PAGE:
When assessments kill sales prices

Top-tier condo and co-op buildings in prime locations command high sales prices despite high monthly assessments. The assessments are a result of the scope and quality of the services that building residents expect and wouldn’t forgo.

Less desirable buildings and neighborhoods often see prices punitively battered by assessment levels.

Take 5000 South East End Ave, a co-op in the Hyde Park / Kenwood neighborhood, as an example.

Unit 15C has been on the market for over 1,000 days. It has two generously-sized bedrooms, 2.5 baths, large living and dining rooms and a library. The unit has been rehabbed, has hardwood floors throughout, and includes parking. The monthly assessment: $2,621. The asking price: $30,000.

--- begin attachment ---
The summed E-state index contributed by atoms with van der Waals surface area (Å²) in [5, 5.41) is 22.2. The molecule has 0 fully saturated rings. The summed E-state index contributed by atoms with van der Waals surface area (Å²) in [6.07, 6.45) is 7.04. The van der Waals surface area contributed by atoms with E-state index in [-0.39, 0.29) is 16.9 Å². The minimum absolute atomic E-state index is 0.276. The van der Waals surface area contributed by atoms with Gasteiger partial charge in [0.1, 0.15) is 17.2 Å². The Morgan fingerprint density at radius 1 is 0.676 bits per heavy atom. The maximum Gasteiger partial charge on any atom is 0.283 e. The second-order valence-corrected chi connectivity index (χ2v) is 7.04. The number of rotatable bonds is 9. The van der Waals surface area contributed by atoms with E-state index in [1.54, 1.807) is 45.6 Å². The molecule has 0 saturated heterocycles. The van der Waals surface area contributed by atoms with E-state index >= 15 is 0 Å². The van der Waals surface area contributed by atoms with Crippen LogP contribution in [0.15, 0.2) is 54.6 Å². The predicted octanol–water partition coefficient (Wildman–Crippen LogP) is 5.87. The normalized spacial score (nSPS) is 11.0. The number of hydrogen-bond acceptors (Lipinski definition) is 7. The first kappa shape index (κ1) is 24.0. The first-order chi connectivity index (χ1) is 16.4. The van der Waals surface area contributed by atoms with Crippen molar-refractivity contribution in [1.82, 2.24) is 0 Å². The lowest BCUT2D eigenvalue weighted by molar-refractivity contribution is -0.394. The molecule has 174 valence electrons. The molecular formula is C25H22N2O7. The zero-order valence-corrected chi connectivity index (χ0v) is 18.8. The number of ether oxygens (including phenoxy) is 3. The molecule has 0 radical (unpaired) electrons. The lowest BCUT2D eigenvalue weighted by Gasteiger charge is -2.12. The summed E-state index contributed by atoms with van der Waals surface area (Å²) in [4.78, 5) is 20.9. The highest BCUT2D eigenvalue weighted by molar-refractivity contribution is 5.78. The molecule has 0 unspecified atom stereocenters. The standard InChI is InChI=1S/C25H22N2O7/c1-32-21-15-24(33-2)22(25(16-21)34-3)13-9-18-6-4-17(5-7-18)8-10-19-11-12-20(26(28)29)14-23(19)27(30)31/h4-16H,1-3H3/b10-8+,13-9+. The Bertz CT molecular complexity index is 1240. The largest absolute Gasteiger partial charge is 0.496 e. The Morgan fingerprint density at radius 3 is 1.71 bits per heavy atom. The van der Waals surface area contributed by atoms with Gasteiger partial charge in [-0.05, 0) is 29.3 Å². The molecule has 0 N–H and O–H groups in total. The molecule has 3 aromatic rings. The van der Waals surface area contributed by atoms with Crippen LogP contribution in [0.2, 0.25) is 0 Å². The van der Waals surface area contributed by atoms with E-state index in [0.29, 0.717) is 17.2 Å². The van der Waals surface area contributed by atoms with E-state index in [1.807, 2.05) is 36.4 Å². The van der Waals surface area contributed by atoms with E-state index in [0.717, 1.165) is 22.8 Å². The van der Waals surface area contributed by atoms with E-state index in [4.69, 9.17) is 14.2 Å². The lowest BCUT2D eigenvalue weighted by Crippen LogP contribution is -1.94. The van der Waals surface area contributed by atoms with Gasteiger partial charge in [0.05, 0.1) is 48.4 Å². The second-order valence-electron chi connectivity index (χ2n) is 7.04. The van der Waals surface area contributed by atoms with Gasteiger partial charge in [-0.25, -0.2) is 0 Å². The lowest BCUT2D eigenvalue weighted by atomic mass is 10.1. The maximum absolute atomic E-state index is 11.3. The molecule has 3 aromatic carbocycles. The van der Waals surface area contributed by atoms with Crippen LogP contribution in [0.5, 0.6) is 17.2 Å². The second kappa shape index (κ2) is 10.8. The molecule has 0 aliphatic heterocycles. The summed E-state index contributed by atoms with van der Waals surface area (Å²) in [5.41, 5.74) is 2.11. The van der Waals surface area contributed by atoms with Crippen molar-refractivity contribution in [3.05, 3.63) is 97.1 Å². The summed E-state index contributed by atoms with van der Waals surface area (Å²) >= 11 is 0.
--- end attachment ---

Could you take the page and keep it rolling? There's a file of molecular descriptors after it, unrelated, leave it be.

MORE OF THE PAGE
A few floors down, the three-bedroom, 2.5-bath, 2,000 square-foot Unit 11A is being offered for $49,000. The monthly assessment is $1,724, which may not include a special assessment currently in effect. The listing describes the unit as a condo, which it’s not.

You can also step up to the penthouse level where $140,000 will fetch a two-bedroom, two-bath unit that’s said to include $200,000 in upgrades and a “built-in wine captain.” The monthly assessment tab: $1,653.

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